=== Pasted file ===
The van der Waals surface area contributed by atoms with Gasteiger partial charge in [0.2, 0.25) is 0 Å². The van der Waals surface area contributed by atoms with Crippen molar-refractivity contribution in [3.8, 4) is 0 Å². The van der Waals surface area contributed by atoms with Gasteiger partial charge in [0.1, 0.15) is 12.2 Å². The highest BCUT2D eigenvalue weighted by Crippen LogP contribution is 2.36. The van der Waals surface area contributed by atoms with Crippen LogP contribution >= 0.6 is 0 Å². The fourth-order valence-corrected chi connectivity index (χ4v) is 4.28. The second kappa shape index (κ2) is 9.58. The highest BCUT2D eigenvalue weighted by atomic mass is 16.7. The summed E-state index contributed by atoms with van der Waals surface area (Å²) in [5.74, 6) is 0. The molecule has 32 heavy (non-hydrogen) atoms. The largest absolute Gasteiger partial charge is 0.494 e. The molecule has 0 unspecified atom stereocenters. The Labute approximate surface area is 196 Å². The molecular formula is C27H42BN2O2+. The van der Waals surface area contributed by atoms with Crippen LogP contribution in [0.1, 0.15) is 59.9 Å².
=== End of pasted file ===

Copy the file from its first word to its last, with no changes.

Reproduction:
The van der Waals surface area contributed by atoms with Gasteiger partial charge in [0.2, 0.25) is 0 Å². The van der Waals surface area contributed by atoms with Crippen molar-refractivity contribution in [3.8, 4) is 0 Å². The van der Waals surface area contributed by atoms with Gasteiger partial charge in [0.1, 0.15) is 12.2 Å². The highest BCUT2D eigenvalue weighted by Crippen LogP contribution is 2.36. The van der Waals surface area contributed by atoms with Crippen LogP contribution >= 0.6 is 0 Å². The fourth-order valence-corrected chi connectivity index (χ4v) is 4.28. The second kappa shape index (κ2) is 9.58. The highest BCUT2D eigenvalue weighted by atomic mass is 16.7. The summed E-state index contributed by atoms with van der Waals surface area (Å²) in [5.74, 6) is 0. The molecule has 32 heavy (non-hydrogen) atoms. The largest absolute Gasteiger partial charge is 0.494 e. The molecule has 0 unspecified atom stereocenters. The Labute approximate surface area is 196 Å². The molecular formula is C27H42BN2O2+. The van der Waals surface area contributed by atoms with Crippen LogP contribution in [0.1, 0.15) is 59.9 Å².